MIGUEL R. CAMUS
THE group of businessman Manuel V. Pangilinan and conglomerate Ayala Corp. are once again setting aside their rivalry, announcing on Tuesday the formation of an alliance to bid for government railway infrastructure projects.
The agreement between the two players, which are competitors in the telecommunications sector, is their second partnership since a three-way agreement with the Lopez family in 2010 for a failed bid to acquire the Angat hydroelectric plant in Bulacan province.
The alliance is seen to boost their efforts to enter the railways segment while countering aggressive players, including conglomerate San Miguel Corp. (SMC), which is making a strong push into transport infrastructure, snapping up various toll-road assets and, most recently, a minority stake in flag carrier Philippine Airlines Inc.
“It makes strategic sense as it takes out a potential competitor. Ayala also has experience on how to manage this type of asset,” Joseph Roxas, president of Eagle Equities Inc., said in a phone interview on Tuesday.
Ayala Corp. and Pangilinan-led Metro Pacific Investments Corp. (MPIC) on Tuesday signed a memorandum of agreement to jointly pursue and develop light- rail projects in Metro Manila, a Philippine Stock Exchange filing showed.
Under the agreement, each of the parties will own 50-percent interest in the light-rail projects and related real-estate development undertakings.
The partnership is initially eyeing to bid for the light-rail transit projects identified under the government’s Public-Private Partnership (PPP) Program. However, it is also open to work together on other rail-related opportunities, the companies’ joint statement read.
“We each have unique strengths and capabilities that, when combined, create a unique value proposition in rail development. We hope to contribute meaningfully in helping raise the standards of our public utilities,” Ayala Corp. Chairman and Chief Executive Officer Jaime Augusto Zobel de Ayala said in the statement.
“This strategic alliance will create integrated solutions that will improve public transportation through our vision to transform the country’s light-rail transit system into a network very much like those in Hong Kong, Singapore, Kuala Lumpur and Osaka,” Pangilinan said in the same statement.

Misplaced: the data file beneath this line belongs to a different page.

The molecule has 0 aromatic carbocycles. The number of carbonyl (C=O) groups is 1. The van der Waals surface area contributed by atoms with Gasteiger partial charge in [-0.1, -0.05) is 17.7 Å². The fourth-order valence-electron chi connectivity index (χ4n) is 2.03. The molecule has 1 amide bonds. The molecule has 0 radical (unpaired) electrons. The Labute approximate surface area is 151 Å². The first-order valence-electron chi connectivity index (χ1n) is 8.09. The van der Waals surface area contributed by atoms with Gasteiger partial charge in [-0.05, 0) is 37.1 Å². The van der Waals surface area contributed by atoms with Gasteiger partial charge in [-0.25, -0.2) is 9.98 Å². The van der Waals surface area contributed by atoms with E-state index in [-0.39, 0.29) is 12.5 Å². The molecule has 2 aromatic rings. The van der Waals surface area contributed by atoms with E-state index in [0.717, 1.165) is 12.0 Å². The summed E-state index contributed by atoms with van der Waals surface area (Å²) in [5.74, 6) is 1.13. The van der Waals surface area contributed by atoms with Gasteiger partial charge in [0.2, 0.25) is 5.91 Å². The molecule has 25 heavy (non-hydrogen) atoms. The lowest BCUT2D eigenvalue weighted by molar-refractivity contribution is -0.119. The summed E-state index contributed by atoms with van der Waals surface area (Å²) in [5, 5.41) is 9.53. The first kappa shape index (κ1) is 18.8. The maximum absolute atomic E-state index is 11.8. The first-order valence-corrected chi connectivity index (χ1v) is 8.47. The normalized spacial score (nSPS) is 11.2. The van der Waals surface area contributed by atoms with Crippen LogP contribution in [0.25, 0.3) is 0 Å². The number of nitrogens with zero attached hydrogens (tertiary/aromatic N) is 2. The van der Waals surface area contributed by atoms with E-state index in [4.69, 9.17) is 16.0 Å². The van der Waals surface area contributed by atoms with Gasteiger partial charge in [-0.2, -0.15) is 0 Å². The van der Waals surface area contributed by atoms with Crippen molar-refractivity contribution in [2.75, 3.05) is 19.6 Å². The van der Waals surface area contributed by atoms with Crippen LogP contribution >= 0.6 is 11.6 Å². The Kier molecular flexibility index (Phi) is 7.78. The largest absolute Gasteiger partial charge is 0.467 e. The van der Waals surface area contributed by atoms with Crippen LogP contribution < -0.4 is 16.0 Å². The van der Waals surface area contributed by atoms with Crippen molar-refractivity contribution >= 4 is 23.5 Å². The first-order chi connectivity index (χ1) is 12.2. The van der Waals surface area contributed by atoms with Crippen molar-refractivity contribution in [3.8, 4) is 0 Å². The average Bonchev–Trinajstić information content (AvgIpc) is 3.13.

“The existing system is overcapacity and under invested—the need to improve the existing rail systems now cannot be overemphasized,” he added.
Ayala, the country’s oldest conglomerate and the more conservative of the two partners, has been expanding outside its core water utility, telco, real estate and banking businesses into power and transportation.
It recently won the bid for the government’s first and smallest PPP project: the 4-kilometer toll road that will link Daang Hari Road in Cavite to the South Luzon Expressway. It said last week it is looking to bid for the contract to extend and manage the Light Rail Transit Line 1 (LRT 1).
MPIC, which has water utility, power distribution, toll road and hospitals assets, is keen on the operation and expansion of Metro Rail Transit 3 (MRT 3).
This, after losing several bids to SMC to acquire toll roads in southern Metro Manila, including South Luzon Expressway, which would have complemented MPIC’s North Luzon Expressway.
MPIC is a unit of Hong Kong-based First Pacific Co. Ltd., which is part owner of Philippine Long Distance Telephone Co., the country’s largest telecommunications company followed by the Ayala Group’s Globe Telecom Inc.
The announcement came after the Philippine stock market closed. MPIC shares declined 0.94 percent to P4.23 each, giving it a market value of P104 billion.
Ayala Corp. added half a percent to P419 per share, giving it a market value of P241.9 billion.